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How India’s Private Banks Duck NPAs

Amit Bhandari,
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Kingfisher Airlines, Bangalore



Bad loans by public sector banks, which account for the bulk of the banking system in India, have tripled over the past three years. Gross non-performing assets (NPAs) of public sector banks stood at Rs 216,739 crore at the end of March 2014, three times the figure for March 2011.


On the other hand, NPA figures for the private sector banks, which are much smaller than their public sector counterparts as a group, have been much better. Total NPAs for private sector banks stood at Rs 22,744 crore at the end of March 2014, up 26% over the past three years. Looking at other publicly available information, it would appear that private sector banks do a better job of managing loans, which may turn bad. But the reason in some ways is simple. They have been more pro-active with tools like debt restructuring.





Indeed, the situation could be much worse if not for the corporate debt restructuring (CDR) mechanism, which allow payment terms and interest rates on an outstanding loan to be renegotiated before it turns into an NPA.


CDR packages also involve fresh working capital loans to the distressed borrower and fresh equity infusion by the promoters. Lenders representing 75% of the outstanding loan amount must agree to the CDR package. Loans worth Rs 330,444 crore had been approved by the CDR cell till March 2014. Else, the NPA figure could have been even higher. The total value of loans under CDR stood at Rs 229,013 crore in March 2013, indicating the sharp increase here as well.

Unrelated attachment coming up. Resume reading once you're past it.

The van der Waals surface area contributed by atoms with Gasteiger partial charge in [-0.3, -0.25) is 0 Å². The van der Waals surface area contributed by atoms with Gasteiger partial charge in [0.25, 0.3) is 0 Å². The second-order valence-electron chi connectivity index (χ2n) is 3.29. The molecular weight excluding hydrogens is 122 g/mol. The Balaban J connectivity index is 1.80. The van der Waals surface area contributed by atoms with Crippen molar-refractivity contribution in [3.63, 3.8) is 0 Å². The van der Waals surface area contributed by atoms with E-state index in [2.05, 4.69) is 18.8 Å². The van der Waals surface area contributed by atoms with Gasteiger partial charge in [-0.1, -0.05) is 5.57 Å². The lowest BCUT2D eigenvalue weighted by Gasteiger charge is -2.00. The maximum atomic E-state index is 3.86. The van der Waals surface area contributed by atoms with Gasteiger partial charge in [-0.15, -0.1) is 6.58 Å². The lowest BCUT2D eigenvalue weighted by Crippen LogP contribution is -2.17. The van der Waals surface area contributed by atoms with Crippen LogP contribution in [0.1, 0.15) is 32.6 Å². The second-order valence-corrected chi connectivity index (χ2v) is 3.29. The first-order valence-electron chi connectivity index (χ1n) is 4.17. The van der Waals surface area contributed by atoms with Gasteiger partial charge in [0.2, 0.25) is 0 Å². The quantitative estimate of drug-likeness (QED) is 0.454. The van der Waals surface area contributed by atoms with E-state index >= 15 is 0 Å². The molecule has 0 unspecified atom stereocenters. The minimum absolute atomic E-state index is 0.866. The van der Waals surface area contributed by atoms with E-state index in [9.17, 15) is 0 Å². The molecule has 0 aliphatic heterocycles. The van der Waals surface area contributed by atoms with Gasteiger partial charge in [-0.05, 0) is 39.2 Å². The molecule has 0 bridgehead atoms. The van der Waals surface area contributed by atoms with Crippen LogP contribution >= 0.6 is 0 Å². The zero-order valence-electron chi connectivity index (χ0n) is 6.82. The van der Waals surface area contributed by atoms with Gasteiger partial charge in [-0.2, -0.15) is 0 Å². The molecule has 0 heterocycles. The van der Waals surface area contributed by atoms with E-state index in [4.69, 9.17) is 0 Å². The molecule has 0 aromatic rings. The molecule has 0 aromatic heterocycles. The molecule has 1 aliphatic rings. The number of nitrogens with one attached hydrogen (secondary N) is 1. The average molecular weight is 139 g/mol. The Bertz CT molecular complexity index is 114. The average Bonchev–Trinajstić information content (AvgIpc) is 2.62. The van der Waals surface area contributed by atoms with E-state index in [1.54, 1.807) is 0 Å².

The list of industries in CDR is dominated by infrastructure, iron & steel, power, textiles, ship-building/ship-breaking and telecom. The total loan value under CDR in these sectors exceeds Rs 10,000 crore each. Two sectors where the value of CDR packages has shot up in the past 12 months are infrastructure and ship-building. In both the sectors, a few large corporate accounts are responsible for the increase.


In March this year, a group of 22 lenders cleared a debt restructuring proposal of Rs 11,000 crore. Earlier, in 2013, a Rs 13,500 crore CDR package had been cleared for Gammon India, an infrastructure company involved in construction and development of roads, ports and other such projects. The shipbuilding sector has been hit by an international slowdown following 2008 while the infrastructure sector’s problems are domestic in nature. Wind energy major Suzlon received approval for a CDR package for its debt of Rs 9,500 crore.




News reports had identified ICICI Bank as a leading lender to ABG and Gammon. Going by these numbers, it seems private sector banks are more willing to let a large lender go for debt restructuring rather than let it turn into an NPA. Had these accounts turned NPAs, they would have been several times larger than Kingfisher or Winsome Diamonds – which currently lead the bad loan list of the banking sector.




Image Credit : Wikimedia Commons

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